The mythic paradigm of the Exodus narrative describes the inexorable triumph of the life-force over death, of wholeness over brokenness. In this narrative, Miriam, sister of Moses, represents a key figure: she assists in the plan to rescue her vulnerable infant brother Moses from Pharaoh’s infanticide, watches over him as he floats in a basket in the Nile, and engineers the arrangement by which he is adopted by Pharaoh’s daughter and nursed by his own mother.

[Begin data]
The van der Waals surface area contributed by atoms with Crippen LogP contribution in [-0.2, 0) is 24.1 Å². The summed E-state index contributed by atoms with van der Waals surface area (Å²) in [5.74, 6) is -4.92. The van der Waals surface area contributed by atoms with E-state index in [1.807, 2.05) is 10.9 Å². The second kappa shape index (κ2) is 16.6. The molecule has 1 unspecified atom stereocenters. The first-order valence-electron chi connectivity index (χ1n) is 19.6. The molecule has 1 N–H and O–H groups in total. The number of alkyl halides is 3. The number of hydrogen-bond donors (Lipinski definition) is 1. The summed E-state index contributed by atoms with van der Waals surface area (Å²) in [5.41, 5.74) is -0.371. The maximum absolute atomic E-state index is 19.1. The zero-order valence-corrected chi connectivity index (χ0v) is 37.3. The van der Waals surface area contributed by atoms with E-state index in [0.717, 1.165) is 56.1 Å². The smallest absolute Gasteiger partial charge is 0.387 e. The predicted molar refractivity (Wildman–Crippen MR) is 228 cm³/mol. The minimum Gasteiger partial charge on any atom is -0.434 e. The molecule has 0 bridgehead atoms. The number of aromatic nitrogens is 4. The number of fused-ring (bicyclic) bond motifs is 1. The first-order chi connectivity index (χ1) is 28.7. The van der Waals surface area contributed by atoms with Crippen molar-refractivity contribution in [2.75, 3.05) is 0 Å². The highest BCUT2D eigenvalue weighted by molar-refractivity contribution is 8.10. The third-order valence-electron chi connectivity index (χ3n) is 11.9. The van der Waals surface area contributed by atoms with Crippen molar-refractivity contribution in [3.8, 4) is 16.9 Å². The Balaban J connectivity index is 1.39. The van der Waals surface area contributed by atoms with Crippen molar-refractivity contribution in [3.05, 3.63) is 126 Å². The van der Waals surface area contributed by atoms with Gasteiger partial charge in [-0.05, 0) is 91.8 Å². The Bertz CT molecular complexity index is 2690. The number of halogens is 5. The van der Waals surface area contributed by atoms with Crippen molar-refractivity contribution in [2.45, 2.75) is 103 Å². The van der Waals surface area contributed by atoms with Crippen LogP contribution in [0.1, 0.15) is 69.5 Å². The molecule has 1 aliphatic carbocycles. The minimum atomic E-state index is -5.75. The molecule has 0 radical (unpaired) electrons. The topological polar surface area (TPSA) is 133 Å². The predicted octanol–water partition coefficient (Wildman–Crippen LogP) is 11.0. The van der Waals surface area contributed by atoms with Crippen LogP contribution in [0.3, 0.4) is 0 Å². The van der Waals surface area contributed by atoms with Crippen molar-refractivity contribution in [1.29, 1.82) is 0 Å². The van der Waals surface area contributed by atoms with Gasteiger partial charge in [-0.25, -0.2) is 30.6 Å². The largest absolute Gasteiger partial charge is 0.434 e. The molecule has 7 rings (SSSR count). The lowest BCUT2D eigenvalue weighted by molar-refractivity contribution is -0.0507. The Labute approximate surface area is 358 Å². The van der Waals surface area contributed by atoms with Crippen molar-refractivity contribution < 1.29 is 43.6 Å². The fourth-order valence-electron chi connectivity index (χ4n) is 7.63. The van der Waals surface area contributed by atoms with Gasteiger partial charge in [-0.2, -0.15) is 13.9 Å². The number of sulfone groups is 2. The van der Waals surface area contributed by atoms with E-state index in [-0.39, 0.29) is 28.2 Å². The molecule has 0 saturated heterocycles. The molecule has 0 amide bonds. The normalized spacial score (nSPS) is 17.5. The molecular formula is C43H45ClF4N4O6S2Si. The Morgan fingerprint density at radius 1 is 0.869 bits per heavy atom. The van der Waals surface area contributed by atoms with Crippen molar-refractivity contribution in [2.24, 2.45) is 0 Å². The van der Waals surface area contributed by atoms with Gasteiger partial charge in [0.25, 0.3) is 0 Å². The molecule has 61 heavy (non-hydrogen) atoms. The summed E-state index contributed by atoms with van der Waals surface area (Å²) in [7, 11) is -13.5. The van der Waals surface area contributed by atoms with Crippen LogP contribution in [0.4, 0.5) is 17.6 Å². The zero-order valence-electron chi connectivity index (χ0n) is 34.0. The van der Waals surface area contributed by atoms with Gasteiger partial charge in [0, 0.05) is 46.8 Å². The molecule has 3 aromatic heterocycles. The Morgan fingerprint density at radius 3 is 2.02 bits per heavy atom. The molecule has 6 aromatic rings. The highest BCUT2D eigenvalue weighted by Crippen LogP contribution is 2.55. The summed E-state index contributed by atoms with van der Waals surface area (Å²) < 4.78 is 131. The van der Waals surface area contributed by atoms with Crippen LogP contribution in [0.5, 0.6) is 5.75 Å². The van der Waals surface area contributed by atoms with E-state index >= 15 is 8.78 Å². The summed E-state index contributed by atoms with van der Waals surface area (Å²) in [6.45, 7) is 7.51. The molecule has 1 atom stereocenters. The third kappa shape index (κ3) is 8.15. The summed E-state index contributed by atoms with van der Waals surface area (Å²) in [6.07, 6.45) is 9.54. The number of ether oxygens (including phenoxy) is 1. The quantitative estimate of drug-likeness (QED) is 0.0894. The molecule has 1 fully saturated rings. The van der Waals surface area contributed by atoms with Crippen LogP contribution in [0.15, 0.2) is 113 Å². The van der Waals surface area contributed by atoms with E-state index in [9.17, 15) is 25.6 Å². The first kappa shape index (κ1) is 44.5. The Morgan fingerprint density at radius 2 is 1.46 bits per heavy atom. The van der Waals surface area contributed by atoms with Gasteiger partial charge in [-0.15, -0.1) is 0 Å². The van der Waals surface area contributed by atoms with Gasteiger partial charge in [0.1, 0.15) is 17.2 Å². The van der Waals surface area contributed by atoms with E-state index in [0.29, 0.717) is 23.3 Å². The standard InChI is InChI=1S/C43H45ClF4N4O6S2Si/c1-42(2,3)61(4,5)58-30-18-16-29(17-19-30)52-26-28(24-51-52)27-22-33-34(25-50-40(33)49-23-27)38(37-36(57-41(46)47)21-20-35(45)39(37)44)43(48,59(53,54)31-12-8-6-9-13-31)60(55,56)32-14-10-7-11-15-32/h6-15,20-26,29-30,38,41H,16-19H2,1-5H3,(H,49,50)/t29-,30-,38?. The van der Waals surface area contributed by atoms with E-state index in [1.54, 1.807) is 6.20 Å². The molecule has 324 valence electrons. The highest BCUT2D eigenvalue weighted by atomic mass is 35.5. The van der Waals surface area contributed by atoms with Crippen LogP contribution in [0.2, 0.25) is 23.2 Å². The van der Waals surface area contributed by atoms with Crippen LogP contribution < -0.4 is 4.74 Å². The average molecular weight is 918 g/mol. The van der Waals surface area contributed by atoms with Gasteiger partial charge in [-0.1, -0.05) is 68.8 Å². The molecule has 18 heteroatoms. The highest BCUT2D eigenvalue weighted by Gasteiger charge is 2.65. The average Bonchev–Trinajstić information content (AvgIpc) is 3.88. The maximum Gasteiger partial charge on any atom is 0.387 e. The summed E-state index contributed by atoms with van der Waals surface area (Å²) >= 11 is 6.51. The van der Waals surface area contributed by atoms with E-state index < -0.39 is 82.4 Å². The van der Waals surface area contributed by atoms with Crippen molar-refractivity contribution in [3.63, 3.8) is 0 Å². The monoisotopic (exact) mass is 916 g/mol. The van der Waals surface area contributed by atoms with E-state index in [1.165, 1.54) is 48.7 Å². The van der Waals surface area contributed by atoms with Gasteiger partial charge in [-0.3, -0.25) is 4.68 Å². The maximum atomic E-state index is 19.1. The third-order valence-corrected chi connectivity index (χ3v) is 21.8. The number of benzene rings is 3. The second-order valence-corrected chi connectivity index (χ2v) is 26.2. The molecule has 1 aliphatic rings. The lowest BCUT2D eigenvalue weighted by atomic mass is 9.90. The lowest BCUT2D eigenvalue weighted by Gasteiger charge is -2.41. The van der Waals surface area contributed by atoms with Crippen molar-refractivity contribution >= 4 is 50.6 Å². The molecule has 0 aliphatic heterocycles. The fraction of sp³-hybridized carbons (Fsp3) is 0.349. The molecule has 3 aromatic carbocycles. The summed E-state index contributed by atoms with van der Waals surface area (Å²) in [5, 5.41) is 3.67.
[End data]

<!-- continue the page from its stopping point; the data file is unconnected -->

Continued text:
Jewish legend teaches as well that after the Israelites had fled from enslavement in Egypt, they were accompanied on their journeys through the Sinai wilderness by a water source associated with Miriam. Wherever the people traveled, whatever travails they experienced along the way, Miriam’s well provided sustenance and healing. While such a well is not mentioned in the Torah itself, the classical rabbis inferred its existence because of the sudden absence of water after the death of Miriam.